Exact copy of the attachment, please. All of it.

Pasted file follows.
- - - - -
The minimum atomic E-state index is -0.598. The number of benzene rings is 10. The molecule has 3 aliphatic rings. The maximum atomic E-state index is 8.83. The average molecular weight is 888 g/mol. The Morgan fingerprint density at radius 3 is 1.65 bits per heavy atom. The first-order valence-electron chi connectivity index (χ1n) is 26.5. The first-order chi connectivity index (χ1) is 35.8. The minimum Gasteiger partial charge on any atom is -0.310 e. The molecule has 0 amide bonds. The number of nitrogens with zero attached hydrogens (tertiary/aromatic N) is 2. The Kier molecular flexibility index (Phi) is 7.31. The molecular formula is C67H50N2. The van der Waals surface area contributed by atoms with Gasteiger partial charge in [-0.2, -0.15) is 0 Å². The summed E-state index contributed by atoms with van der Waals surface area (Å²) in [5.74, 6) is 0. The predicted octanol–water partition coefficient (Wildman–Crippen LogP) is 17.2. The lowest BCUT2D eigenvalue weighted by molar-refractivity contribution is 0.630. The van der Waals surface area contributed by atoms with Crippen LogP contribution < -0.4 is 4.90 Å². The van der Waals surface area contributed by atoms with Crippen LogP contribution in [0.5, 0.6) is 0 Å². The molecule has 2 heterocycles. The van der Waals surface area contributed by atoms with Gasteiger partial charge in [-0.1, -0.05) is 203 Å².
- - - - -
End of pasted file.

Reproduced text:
The minimum atomic E-state index is -0.598. The number of benzene rings is 10. The molecule has 3 aliphatic rings. The maximum atomic E-state index is 8.83. The average molecular weight is 888 g/mol. The Morgan fingerprint density at radius 3 is 1.65 bits per heavy atom. The first-order valence-electron chi connectivity index (χ1n) is 26.5. The first-order chi connectivity index (χ1) is 35.8. The minimum Gasteiger partial charge on any atom is -0.310 e. The molecule has 0 amide bonds. The number of nitrogens with zero attached hydrogens (tertiary/aromatic N) is 2. The Kier molecular flexibility index (Phi) is 7.31. The molecular formula is C67H50N2. The van der Waals surface area contributed by atoms with Gasteiger partial charge in [-0.2, -0.15) is 0 Å². The summed E-state index contributed by atoms with van der Waals surface area (Å²) in [5.74, 6) is 0. The predicted octanol–water partition coefficient (Wildman–Crippen LogP) is 17.2. The lowest BCUT2D eigenvalue weighted by molar-refractivity contribution is 0.630. The van der Waals surface area contributed by atoms with Crippen LogP contribution < -0.4 is 4.90 Å². The van der Waals surface area contributed by atoms with Crippen LogP contribution in [0.5, 0.6) is 0 Å². The molecule has 2 heterocycles. The van der Waals surface area contributed by atoms with Gasteiger partial charge in [-0.1, -0.05) is 203 Å².